Young people are sick of gun violence

Young people are sick of gun violence
© Greg Nash

Older adults like to say we’re apathetic, but we’re not. Millennials and Generation Z are paying attention, speaking up and leading movements. Rep. Jerry NadlerJerrold (Jerry) Lewis NadlerOfficials say foreign governments should not investigate presidential political opponents Dem committee chairs blast Trump G-7 announcement Top Democrat holds moment of silence for Cummings at hearing MORE (D-N.Y), thank you for your leadership on gun violence. We see you and we appreciate you. 

On its first week back in session, the House Judiciary Committee, under the leadership of Chairman Jerry Nadler, held a markup of three new gun violence prevention bills: an extreme risk protection order bill that would allow judges to order guns taken from people thought to be a public danger, a bill that would outlaw large-capacity magazines and a bill that would bar those convicted of a misdemeanor hate crime from owning a weapon.

By the end of the day, the committee had voted to advance all three to the House floor. This week, Rep. Nadler will convene the committee once again for a hearing to discuss a bill that would ban assault weapons.

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For a country that has long been unwilling to take bold action on gun violence prevention, these past few weeks have finally felt like a step in the right direction. Young people in particular, who have led this movement for decades both in their own communities and on the national stage, have felt a renewed sense of optimism that the time and energy that activists have poured into making this country safer may actually produce change.

This issue is one that our generations understand better than any that came before us — gun violence has recently surpassed car accidents as a leading cause of death among 15-29 year olds. 

For this reason, the efforts of Rep. Nadler have not gone unnoticed by us. People have written in to say: Thank you, Rep. Nadler, for having our backs on this deadly epidemic. 

Rep. Nadler has been a consistent leader on the issue of gun violence prevention. Ever since the newly-elected Democratic House majority took office this past January, he has fought to ensure that gun violence prevention has remained a top priority.

In February, he led House efforts to pass two bills, a universal background check bill and a bill that would close the “Charleston loophole.” And, this summer, after the country was rocked by multiple deadly mass shootings — including at the Gilroy Garlic Festival where one of our own staff members had been just minutes before — Rep. Nadler knew that the legislation already put forward by the House was not enough.

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He called the Judiciary Committee back to Washington a week early to consider bolder solutions, and though that effort was ultimately delayed by Hurricane Dorian, he made it clear that he understands the severity and urgency of this crisis.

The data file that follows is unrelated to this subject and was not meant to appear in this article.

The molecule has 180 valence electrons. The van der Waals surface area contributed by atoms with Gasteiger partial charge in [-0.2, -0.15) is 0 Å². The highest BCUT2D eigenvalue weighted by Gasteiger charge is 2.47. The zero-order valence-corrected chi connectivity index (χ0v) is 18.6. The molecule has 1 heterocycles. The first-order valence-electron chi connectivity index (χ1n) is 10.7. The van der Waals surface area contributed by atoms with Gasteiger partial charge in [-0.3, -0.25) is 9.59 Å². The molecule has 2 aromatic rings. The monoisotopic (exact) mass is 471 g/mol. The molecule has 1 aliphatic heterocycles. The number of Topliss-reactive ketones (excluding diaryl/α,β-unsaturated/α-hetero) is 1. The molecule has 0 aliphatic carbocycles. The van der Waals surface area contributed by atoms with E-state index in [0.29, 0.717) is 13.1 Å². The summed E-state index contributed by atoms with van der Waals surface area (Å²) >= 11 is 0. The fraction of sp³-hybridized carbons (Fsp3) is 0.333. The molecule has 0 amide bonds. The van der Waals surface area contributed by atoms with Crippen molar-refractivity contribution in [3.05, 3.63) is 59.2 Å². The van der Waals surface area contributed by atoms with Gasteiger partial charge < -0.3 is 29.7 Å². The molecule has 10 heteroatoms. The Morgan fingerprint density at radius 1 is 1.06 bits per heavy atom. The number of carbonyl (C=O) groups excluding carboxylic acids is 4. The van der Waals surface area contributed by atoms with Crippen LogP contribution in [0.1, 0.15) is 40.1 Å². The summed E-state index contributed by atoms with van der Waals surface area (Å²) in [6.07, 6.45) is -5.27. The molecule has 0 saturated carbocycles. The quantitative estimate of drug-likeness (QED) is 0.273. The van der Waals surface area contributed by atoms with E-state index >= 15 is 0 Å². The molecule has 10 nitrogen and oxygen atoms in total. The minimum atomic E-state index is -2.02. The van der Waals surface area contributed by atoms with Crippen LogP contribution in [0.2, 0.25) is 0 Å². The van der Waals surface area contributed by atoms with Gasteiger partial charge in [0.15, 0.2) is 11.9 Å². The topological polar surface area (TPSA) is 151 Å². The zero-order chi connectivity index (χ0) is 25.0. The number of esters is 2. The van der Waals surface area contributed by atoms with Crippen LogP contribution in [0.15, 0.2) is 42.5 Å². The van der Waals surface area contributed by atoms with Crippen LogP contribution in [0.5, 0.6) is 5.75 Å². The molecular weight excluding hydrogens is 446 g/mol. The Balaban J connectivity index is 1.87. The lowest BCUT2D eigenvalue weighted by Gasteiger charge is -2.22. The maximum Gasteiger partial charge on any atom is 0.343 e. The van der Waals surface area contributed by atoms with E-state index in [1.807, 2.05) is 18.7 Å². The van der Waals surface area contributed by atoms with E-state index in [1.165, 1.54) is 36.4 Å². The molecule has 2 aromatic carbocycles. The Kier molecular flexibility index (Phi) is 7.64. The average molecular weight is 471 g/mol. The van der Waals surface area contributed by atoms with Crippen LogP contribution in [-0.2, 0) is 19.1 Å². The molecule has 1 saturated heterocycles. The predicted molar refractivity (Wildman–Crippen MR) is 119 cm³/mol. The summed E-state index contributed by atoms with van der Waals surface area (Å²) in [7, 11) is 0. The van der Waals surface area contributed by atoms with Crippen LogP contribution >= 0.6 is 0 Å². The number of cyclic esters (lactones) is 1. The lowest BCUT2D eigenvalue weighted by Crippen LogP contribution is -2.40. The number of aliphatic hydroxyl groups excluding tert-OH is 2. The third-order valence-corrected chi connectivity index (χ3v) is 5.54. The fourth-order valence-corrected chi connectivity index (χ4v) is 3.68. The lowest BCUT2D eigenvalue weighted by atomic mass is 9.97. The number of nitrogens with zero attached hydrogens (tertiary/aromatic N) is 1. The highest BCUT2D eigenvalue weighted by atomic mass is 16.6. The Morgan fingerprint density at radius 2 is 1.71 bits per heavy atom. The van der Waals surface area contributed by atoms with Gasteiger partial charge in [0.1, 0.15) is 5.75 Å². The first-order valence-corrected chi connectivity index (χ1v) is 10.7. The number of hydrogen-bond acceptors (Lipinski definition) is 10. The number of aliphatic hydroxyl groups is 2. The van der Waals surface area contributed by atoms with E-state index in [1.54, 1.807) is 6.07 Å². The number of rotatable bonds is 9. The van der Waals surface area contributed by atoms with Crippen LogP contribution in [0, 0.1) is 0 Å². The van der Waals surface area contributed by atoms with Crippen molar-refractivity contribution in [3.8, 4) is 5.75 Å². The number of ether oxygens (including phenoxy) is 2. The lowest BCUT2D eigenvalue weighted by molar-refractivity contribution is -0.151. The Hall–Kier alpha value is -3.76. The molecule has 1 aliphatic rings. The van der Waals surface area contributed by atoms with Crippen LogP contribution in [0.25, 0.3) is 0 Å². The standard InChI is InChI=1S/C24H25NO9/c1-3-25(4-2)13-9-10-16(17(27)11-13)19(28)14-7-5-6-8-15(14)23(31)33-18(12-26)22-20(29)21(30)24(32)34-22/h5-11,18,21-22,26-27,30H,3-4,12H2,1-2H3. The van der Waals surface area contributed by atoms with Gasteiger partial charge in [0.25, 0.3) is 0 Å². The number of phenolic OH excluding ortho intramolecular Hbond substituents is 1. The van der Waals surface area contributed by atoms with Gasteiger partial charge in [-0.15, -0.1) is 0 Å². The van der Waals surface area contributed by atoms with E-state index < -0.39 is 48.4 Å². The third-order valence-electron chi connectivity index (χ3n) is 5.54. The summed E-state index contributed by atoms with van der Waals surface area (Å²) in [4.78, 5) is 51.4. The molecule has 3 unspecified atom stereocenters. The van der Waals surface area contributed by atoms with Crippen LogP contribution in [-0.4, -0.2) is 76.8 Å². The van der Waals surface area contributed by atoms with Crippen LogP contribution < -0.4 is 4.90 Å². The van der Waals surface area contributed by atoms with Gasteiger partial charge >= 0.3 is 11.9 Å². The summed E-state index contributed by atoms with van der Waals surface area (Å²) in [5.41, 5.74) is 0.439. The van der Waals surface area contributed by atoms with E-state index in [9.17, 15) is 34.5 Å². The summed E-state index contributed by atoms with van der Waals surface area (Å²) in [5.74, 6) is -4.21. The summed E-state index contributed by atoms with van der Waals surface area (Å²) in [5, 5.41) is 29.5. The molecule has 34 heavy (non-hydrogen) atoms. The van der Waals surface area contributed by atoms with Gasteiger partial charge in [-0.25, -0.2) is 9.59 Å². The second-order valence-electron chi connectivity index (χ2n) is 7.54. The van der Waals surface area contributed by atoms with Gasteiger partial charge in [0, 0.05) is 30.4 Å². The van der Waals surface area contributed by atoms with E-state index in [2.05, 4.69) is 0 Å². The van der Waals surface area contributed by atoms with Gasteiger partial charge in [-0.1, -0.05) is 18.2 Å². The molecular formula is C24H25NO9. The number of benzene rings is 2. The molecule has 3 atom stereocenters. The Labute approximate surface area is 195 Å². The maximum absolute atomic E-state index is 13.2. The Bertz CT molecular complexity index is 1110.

Young people, especially black and brown community activists, have done the vast majority of the legwork on this issue and they are demanding that people in power take action. We need allies like Rep. Nadler in this fight — lawmakers who can translate the solutions we have developed into policy that will make a difference. 

Before we can move forward, we need the Senate to join the House by voting on and passing these bills. Disturbingly, however, half of our legislative branch of government, led by Senate Majority Leader Mitch McConnellAddison (Mitch) Mitchell McConnellGraham to introduce resolution condemning House impeachment inquiry Overnight Defense: Trump's Syria envoy wasn't consulted on withdrawal | McConnell offers resolution urging Trump to rethink Syria | Diplomat says Ukraine aid was tied to political investigations Partisan squabbles endanger congressional response to Trump's course on Syria MORE (R-Ky.), has blocked action that could save lives, and most recently, attempted to hide behind the sham excuse that President TrumpDonald John TrumpGraham to introduce resolution condemning House impeachment inquiry Support for impeachment inches up in poll Fox News's Bret Baier calls Trump's attacks on media 'a problem' MORE must first grant them permission to act. Mitch McConnell has seemingly shown a blatant disregard for our lives. 

The bills moving in the House are the start of the conversation, not the end. We need an assault weapons ban that includes a buyback program to get these weapons of war off our streets, and we need to seriously grapple with the proliferation of handguns that are used in so many instances of everyday gun violence. 

Young people will represent 37 percent of the electorate in 2020, and we will not let our hard-won progress end as a result of Majority Leader McConnell’s obstruction. We have the passion, grit, and numbers to make a real difference — on legislation now and at the ballot box next November.

Brent J. Cohen is the executive director of Generation Progress, the youth arm of the Center for American Progress.